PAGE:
Developing world doesn’t need coal to catch up, report says
Image credit: Reuters
A new report called ‘Beyond Coal: Scaling up clean energy to fight poverty’ has dismissed claims that the developing world needs coal to catch up with the West, as the cost of renewable energy installations has dropped to the level that makes the cleaner choice a no-brainer.
The paper has been published by global development and poverty organisations including the Overseas Development Institute (ODI), the Catholic international development charity (CAFOD) and Christian Aid. It states that contrary to the widespread belief, building more coal-fired power plants in developing countries would actually cause more harm than good, as it could tip the global ecosystem into a full-blow climate chaos.
“There’s no question that rich economies must rapidly replace coal with low-carbon energy to avoid a climate crisis,” said Ilmi Granoff, co-author and a Research Associate with the Climate and Energy Programme at the ODI. “But now the coal industry continues to spread false claims that coal is critical to fighting extreme poverty and improving energy access in poorer countries. This paper, from organisations on the front line of the fight against poverty, shows that coal undermines both climate and development goals, while clean energy supports them.”
If just a third of the currently planned 2,400 coal-fired power plants were constructed, the report says, concentrations of greenhouse gas emissions in the atmosphere would increase to the level that would warm up the world beyond the 2°C deemed safe by climatologists. Extreme weather events including floods, droughts and devastating storms would ensue, of which the developing countries would bear the brunt. As a result, the charities argue, people in the developing world would only end up worse off.
The report refers to countries such as India and China that have been building new coal-fired plants in the past decades to cover growing demand for electricity. Both of those countries, the report said, have witnessed a massive increase in health problems related to breathing polluted air.
From the job perspective, the researchers believe, renewables make more sense as they provide more high-skilled better-paid opportunities than coal plants.
Small-scale solar and wind power installations supplying clean renewable electricity to particular communities would be the best choice for most countries.
“India is rolling out 40GW of affordable solar from the roofs of ashrams to homes and businesses,” said Srinivas Krishnaswamy, CEO of Christian Aid partner the Vasudha Foundation.
The report’s authors cited multiple examples of developing countries that have already opted to follow the renewable path. Central American Nicaragua, for example, aims to get 95 per cent of its electricity from renewables by 2017. Rwanda and Ethiopia in Africa are also heavily investing in renewables.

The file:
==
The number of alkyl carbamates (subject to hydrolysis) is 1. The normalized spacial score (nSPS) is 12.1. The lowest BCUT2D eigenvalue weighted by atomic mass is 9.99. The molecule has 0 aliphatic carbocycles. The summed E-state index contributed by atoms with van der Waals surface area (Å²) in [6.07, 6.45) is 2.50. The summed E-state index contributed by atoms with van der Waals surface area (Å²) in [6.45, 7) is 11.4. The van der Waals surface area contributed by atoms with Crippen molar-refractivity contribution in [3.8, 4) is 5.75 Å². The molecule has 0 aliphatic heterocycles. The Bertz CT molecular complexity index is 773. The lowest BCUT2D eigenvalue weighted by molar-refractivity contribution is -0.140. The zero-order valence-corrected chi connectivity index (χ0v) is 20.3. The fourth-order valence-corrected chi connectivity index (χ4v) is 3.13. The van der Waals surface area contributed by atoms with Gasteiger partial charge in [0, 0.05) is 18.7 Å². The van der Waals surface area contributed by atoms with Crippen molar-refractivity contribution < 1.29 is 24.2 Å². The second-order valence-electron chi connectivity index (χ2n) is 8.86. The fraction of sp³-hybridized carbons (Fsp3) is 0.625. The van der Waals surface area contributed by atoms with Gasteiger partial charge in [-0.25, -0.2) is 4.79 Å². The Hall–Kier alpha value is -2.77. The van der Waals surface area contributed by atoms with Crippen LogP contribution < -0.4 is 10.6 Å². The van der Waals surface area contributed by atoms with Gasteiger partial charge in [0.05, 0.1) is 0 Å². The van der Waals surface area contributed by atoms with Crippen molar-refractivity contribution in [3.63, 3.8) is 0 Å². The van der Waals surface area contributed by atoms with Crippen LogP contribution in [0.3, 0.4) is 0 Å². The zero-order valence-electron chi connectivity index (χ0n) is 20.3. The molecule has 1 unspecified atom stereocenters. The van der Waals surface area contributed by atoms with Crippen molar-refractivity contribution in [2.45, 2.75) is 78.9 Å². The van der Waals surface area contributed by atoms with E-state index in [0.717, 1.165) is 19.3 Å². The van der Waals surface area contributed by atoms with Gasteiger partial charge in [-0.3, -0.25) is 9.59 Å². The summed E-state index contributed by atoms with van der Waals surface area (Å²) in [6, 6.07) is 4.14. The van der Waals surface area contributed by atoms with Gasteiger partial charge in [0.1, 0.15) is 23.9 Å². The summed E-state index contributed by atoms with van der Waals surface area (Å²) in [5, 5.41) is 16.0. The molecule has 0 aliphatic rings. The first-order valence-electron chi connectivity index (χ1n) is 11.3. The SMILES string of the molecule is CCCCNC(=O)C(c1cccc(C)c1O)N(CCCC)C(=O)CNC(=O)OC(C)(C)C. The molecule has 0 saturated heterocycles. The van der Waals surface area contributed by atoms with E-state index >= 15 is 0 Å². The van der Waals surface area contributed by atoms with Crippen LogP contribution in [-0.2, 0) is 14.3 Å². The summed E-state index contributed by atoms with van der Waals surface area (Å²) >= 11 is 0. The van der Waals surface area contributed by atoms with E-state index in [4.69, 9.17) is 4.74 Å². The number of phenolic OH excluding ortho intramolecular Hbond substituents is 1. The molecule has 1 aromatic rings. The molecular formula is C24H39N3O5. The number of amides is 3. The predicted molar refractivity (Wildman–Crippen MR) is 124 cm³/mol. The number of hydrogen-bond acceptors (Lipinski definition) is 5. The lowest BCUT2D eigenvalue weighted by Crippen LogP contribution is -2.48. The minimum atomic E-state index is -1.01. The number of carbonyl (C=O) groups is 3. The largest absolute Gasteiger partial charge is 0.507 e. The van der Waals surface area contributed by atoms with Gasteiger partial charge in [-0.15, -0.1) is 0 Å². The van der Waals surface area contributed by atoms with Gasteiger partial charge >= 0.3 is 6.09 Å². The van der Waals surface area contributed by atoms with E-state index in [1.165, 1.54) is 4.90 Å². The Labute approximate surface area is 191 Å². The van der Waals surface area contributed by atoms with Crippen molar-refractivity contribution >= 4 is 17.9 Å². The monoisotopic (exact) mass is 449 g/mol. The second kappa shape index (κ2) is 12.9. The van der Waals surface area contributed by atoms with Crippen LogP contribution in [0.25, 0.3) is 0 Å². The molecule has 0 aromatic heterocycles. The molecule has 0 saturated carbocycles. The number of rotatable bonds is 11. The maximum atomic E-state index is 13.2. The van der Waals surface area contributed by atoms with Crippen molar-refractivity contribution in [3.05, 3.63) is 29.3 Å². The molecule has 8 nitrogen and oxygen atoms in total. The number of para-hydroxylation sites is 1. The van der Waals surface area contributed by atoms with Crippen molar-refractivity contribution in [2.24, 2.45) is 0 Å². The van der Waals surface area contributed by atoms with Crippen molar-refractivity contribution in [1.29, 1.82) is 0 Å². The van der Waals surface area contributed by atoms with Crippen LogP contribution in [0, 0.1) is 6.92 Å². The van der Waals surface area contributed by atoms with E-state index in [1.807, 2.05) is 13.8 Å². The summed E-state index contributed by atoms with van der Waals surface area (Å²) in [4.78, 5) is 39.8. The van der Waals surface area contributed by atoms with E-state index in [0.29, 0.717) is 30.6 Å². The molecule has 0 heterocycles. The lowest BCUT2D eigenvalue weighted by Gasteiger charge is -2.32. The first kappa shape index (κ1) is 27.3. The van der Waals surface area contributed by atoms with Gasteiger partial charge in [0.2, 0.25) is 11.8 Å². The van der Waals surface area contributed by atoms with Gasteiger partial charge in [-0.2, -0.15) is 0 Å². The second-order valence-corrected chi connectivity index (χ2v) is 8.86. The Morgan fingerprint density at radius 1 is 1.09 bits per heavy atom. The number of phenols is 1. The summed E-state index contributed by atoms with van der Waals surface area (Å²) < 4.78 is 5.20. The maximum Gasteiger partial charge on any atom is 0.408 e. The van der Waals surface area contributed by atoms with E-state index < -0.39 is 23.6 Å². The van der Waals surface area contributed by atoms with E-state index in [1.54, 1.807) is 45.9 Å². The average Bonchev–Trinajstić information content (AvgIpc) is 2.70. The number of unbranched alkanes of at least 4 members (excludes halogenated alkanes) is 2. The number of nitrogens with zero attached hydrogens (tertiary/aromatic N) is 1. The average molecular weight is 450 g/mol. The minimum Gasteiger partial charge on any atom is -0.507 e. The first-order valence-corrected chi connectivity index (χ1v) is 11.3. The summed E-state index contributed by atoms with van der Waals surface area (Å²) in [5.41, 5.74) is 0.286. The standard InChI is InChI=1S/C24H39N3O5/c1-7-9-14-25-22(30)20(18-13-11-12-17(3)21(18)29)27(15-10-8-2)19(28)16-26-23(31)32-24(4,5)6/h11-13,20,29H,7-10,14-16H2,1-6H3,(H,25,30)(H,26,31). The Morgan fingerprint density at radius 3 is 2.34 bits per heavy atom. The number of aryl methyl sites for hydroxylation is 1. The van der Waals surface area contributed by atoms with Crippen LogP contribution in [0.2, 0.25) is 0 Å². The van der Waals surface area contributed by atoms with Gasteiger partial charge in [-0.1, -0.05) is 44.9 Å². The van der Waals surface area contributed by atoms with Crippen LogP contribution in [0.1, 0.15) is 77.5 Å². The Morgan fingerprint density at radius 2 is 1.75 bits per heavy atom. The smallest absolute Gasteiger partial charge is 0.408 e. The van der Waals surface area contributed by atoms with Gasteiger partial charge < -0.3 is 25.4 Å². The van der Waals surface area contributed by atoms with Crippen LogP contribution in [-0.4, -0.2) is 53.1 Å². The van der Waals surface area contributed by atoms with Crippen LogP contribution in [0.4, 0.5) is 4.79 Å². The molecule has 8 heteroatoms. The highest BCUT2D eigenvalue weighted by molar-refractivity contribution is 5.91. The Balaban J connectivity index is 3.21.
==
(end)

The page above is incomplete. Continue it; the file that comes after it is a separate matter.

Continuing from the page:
“The evidence is clear, ensuring everybody in the world has energy by 2030 requires a switch to investment in off-grid solutions, like solar home systems and mini-grids, as most people without modern electricity live in remote areas,” explained Sarah Wykes, Lead Analyst on Climate and Energy at CAFOD and co-author of the report.
“This clean, affordable, safe and reliable energy is critical for lifting people out of poverty – including women suffering from the impacts of cooking with polluting fuels daily – and for powering businesses, growth and employment.”
The report’s authors believe that many countries chose coal because their experts don’t properly understand renewables.
The coal industry says that modern coal-fired technology produces up to 40 per cent less emissions than traditional power plants. However, the charities are not impressed.
“There are myths that we’re trying to pull up the ladder and deny developing countries the chance to develop the way we did,” Wykes told Reuters. “But you don’t need these kinds of dirty fuels anymore for economic development. There are much better clean alternatives.”
The report recommends governments to stop subsidising coal use and construction of new coal-fired plants as soon as possible. Instead, the focus needs to shift to renewables. The global community should provide support that would enable the developing countries to deliver on commitments of the Paris climate change treaty.
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